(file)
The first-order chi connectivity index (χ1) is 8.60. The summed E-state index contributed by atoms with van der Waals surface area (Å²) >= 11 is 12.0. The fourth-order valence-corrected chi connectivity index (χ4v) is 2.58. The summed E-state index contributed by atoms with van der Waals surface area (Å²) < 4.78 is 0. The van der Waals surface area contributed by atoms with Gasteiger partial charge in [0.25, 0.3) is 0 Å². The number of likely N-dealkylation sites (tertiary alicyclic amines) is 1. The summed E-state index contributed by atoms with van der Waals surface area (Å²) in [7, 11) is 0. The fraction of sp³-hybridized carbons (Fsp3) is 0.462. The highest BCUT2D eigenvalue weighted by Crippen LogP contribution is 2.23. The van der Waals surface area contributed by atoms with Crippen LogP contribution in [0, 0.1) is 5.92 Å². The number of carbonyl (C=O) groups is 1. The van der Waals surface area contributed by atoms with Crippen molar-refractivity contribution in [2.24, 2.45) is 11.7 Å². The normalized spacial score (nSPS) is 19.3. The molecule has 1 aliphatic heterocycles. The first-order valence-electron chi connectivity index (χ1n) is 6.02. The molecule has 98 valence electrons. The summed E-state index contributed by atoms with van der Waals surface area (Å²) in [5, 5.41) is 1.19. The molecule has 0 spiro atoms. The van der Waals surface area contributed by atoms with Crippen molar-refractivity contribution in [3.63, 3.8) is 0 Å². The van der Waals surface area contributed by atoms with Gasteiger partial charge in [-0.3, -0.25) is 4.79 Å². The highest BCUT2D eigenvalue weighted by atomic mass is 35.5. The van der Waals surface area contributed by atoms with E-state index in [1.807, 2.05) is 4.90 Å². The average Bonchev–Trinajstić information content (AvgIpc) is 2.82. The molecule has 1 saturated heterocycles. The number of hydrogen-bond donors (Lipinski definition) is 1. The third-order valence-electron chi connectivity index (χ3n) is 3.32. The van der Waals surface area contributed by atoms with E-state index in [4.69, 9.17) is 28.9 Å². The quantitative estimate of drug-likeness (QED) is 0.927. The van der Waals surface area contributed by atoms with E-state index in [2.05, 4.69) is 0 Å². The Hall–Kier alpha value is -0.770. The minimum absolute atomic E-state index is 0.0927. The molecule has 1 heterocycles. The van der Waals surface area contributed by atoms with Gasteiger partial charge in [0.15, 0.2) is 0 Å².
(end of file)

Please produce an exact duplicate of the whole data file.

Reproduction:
The first-order chi connectivity index (χ1) is 8.60. The summed E-state index contributed by atoms with van der Waals surface area (Å²) >= 11 is 12.0. The fourth-order valence-corrected chi connectivity index (χ4v) is 2.58. The summed E-state index contributed by atoms with van der Waals surface area (Å²) < 4.78 is 0. The van der Waals surface area contributed by atoms with Gasteiger partial charge in [0.25, 0.3) is 0 Å². The number of likely N-dealkylation sites (tertiary alicyclic amines) is 1. The summed E-state index contributed by atoms with van der Waals surface area (Å²) in [7, 11) is 0. The fraction of sp³-hybridized carbons (Fsp3) is 0.462. The highest BCUT2D eigenvalue weighted by Crippen LogP contribution is 2.23. The van der Waals surface area contributed by atoms with Crippen LogP contribution in [0, 0.1) is 5.92 Å². The number of carbonyl (C=O) groups is 1. The van der Waals surface area contributed by atoms with Crippen molar-refractivity contribution in [2.24, 2.45) is 11.7 Å². The normalized spacial score (nSPS) is 19.3. The molecule has 1 aliphatic heterocycles. The first-order valence-electron chi connectivity index (χ1n) is 6.02. The molecule has 98 valence electrons. The summed E-state index contributed by atoms with van der Waals surface area (Å²) in [5, 5.41) is 1.19. The molecule has 0 spiro atoms. The van der Waals surface area contributed by atoms with Crippen molar-refractivity contribution in [3.63, 3.8) is 0 Å². The van der Waals surface area contributed by atoms with Gasteiger partial charge in [-0.3, -0.25) is 4.79 Å². The highest BCUT2D eigenvalue weighted by atomic mass is 35.5. The van der Waals surface area contributed by atoms with E-state index in [1.807, 2.05) is 4.90 Å². The average Bonchev–Trinajstić information content (AvgIpc) is 2.82. The molecule has 1 saturated heterocycles. The number of hydrogen-bond donors (Lipinski definition) is 1. The third-order valence-electron chi connectivity index (χ3n) is 3.32. The van der Waals surface area contributed by atoms with E-state index in [4.69, 9.17) is 28.9 Å². The quantitative estimate of drug-likeness (QED) is 0.927. The van der Waals surface area contributed by atoms with E-state index in [2.05, 4.69) is 0 Å². The Hall–Kier alpha value is -0.770. The minimum absolute atomic E-state index is 0.0927. The molecule has 1 heterocycles. The van der Waals surface area contributed by atoms with Gasteiger partial charge in [0.15, 0.2) is 0 Å².